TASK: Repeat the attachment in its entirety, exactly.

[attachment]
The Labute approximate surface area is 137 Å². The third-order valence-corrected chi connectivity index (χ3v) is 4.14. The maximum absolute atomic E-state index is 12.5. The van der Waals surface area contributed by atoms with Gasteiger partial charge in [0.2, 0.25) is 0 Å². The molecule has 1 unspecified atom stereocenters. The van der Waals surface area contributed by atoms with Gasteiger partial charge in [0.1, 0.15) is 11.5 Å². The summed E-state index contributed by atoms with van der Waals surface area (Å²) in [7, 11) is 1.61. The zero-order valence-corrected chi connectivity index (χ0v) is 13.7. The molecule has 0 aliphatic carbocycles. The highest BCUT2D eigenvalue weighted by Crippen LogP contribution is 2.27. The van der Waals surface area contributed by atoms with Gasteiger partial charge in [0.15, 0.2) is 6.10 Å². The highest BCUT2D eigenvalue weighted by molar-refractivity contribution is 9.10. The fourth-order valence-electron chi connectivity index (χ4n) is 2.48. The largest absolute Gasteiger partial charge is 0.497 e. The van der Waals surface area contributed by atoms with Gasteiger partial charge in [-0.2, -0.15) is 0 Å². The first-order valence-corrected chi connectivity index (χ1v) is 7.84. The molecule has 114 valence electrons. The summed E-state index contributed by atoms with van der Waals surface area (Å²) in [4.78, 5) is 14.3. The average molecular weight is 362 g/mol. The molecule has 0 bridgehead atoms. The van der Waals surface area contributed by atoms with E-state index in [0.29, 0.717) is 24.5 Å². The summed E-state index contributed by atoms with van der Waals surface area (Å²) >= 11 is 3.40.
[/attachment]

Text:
The Labute approximate surface area is 137 Å². The third-order valence-corrected chi connectivity index (χ3v) is 4.14. The maximum absolute atomic E-state index is 12.5. The van der Waals surface area contributed by atoms with Gasteiger partial charge in [0.2, 0.25) is 0 Å². The molecule has 1 unspecified atom stereocenters. The van der Waals surface area contributed by atoms with Gasteiger partial charge in [0.1, 0.15) is 11.5 Å². The summed E-state index contributed by atoms with van der Waals surface area (Å²) in [7, 11) is 1.61. The zero-order valence-corrected chi connectivity index (χ0v) is 13.7. The molecule has 0 aliphatic carbocycles. The highest BCUT2D eigenvalue weighted by Crippen LogP contribution is 2.27. The van der Waals surface area contributed by atoms with Gasteiger partial charge in [0.15, 0.2) is 6.10 Å². The highest BCUT2D eigenvalue weighted by molar-refractivity contribution is 9.10. The fourth-order valence-electron chi connectivity index (χ4n) is 2.48. The largest absolute Gasteiger partial charge is 0.497 e. The van der Waals surface area contributed by atoms with Gasteiger partial charge in [-0.2, -0.15) is 0 Å². The first-order valence-corrected chi connectivity index (χ1v) is 7.84. The molecule has 114 valence electrons. The summed E-state index contributed by atoms with van der Waals surface area (Å²) in [4.78, 5) is 14.3. The average molecular weight is 362 g/mol. The molecule has 0 bridgehead atoms. The van der Waals surface area contributed by atoms with E-state index in [0.29, 0.717) is 24.5 Å². The summed E-state index contributed by atoms with van der Waals surface area (Å²) >= 11 is 3.40.